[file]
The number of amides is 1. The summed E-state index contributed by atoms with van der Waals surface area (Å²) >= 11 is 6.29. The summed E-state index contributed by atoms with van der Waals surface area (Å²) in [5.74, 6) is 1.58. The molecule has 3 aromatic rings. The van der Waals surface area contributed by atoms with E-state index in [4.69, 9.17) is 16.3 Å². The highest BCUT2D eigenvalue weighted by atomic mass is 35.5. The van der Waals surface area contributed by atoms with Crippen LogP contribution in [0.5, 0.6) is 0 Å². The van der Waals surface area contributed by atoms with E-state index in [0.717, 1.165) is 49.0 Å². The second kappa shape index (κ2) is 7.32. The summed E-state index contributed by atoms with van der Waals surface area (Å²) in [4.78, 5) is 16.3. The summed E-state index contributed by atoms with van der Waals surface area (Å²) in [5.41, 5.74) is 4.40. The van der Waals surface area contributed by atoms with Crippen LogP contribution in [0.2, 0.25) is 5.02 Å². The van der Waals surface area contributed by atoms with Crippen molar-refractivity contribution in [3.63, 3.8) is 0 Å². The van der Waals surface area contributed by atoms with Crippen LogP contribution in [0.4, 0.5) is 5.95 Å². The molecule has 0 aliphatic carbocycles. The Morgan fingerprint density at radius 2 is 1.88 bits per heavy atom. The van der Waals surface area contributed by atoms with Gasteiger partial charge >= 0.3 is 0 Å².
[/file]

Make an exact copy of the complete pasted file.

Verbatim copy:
The number of amides is 1. The summed E-state index contributed by atoms with van der Waals surface area (Å²) >= 11 is 6.29. The summed E-state index contributed by atoms with van der Waals surface area (Å²) in [5.74, 6) is 1.58. The molecule has 3 aromatic rings. The van der Waals surface area contributed by atoms with E-state index in [4.69, 9.17) is 16.3 Å². The highest BCUT2D eigenvalue weighted by atomic mass is 35.5. The van der Waals surface area contributed by atoms with Crippen LogP contribution in [0.5, 0.6) is 0 Å². The van der Waals surface area contributed by atoms with E-state index in [0.717, 1.165) is 49.0 Å². The second kappa shape index (κ2) is 7.32. The summed E-state index contributed by atoms with van der Waals surface area (Å²) in [4.78, 5) is 16.3. The summed E-state index contributed by atoms with van der Waals surface area (Å²) in [5.41, 5.74) is 4.40. The van der Waals surface area contributed by atoms with Crippen LogP contribution in [0.2, 0.25) is 5.02 Å². The van der Waals surface area contributed by atoms with Crippen molar-refractivity contribution in [3.63, 3.8) is 0 Å². The van der Waals surface area contributed by atoms with Crippen LogP contribution in [0.4, 0.5) is 5.95 Å². The molecule has 0 aliphatic carbocycles. The Morgan fingerprint density at radius 2 is 1.88 bits per heavy atom. The van der Waals surface area contributed by atoms with Gasteiger partial charge >= 0.3 is 0 Å².